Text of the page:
Trying out all the different ways of recognizing different types of timestamps from quite a long way away

Raymond Chen

Today’s Little Program takes a 64-bit integer and tries to interpret it in all the various timestamp formats. This comes in handy when you have extracted a timestamp from a crash dump and want to see it in a friendly format.

using System;

class Program
 static void TryFormat(string format, Func<DateTime> func)
   DateTime d = func();
   Console.WriteLine("{0} {1}", format, d);
  catch (ArgumentException)
   Console.WriteLine("{0} - invalid", format);

The Try­Format method executes the passed-in function inside a try/catch block. If the function executes successfully, then we print the result. If it raises an argument exception, then we declare the value as invalid.

 static DateTime DateTimeFromDosDateTime(long value)
  if ((ulong)value > 0x00000000FFFFFFFF) {
   throw new ArgumentOutOfRangeException();
  int intValue = (int)value;
  int year = (intValue >> 25) & 127;
  int month = (intValue >> 21) & 15;
  int day = (intValue >> 16) & 31;
  int hour = (intValue >> 11) & 31;
  int minute = (intValue >> 5) & 63;
  int second = (intValue << 1) & 63;
  return new DateTime(1980 + year, month, day, hour, minute, second);

The Date­Time­From­Dos­Date­Time function treats the 64-bit value as a 32-bit date/time stamp in MS-DOS format. Assuming the value fits in a 32-bit integer, we extract the bitfields corresponding to the year, month, day, hour, minute, and second, and construct a Date­Time from it.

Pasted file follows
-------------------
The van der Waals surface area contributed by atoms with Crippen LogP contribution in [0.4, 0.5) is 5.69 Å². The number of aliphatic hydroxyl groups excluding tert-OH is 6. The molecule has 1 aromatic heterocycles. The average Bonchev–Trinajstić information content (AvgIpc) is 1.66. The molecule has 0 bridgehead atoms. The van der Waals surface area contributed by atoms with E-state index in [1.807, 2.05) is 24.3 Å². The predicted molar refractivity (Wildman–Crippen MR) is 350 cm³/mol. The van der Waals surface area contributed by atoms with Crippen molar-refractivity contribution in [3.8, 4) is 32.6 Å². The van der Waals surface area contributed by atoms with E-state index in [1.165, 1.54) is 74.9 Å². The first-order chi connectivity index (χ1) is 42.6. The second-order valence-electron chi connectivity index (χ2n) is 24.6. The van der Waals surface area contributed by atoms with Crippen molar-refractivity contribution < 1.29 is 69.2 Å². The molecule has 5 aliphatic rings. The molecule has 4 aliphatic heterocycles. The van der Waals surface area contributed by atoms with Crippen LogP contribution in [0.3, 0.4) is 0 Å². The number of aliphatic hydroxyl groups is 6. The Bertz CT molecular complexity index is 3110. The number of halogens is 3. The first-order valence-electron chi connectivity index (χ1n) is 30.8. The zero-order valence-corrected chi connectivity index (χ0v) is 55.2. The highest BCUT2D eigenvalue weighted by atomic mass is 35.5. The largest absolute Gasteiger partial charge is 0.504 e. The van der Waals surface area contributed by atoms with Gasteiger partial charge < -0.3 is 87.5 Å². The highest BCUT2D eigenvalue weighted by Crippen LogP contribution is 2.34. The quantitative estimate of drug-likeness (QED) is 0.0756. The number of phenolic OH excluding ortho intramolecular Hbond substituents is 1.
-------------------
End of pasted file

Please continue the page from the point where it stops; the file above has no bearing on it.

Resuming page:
public static void Main(string[] args)
  if (args.Length < 1) return;

  long value = ParseLongSomehow(args[0]);

  Console.WriteLine("Timestamp {0} (0x{0:X}) could mean", value);

  TryFormat("Unix time",
    () => DateTime.FromFileTimeUtc(10000000 * value + 116444736000000000));
  TryFormat("UTC FILETIME",
    () => DateTime.FromFileTimeUtc(value));
  TryFormat("Local FILETIME",
    () => DateTime.FromFileTime(value));
  TryFormat("UTC DateTime",
    () => new DateTime(value, DateTimeKind.Utc));
  TryFormat("Local DateTime",
    () => new DateTime(value, DateTimeKind.Local));
  TryFormat("Binary DateTime",
    () => DateTime.FromBinary(value));
  TryFormat("MS-DOS Date/Time",
    () => DateTimeFromDosDateTime(value));
  TryFormat("OLE Automation Date/Time",
    () => DateTime.FromOADate(BitConverter.Int64BitsToDouble(value)));

Once we have parsed out the command line, we pump the value through all the different conversion functions. Most of them are natively supported by the Date­Time structure, but we had to create a few of them manually.


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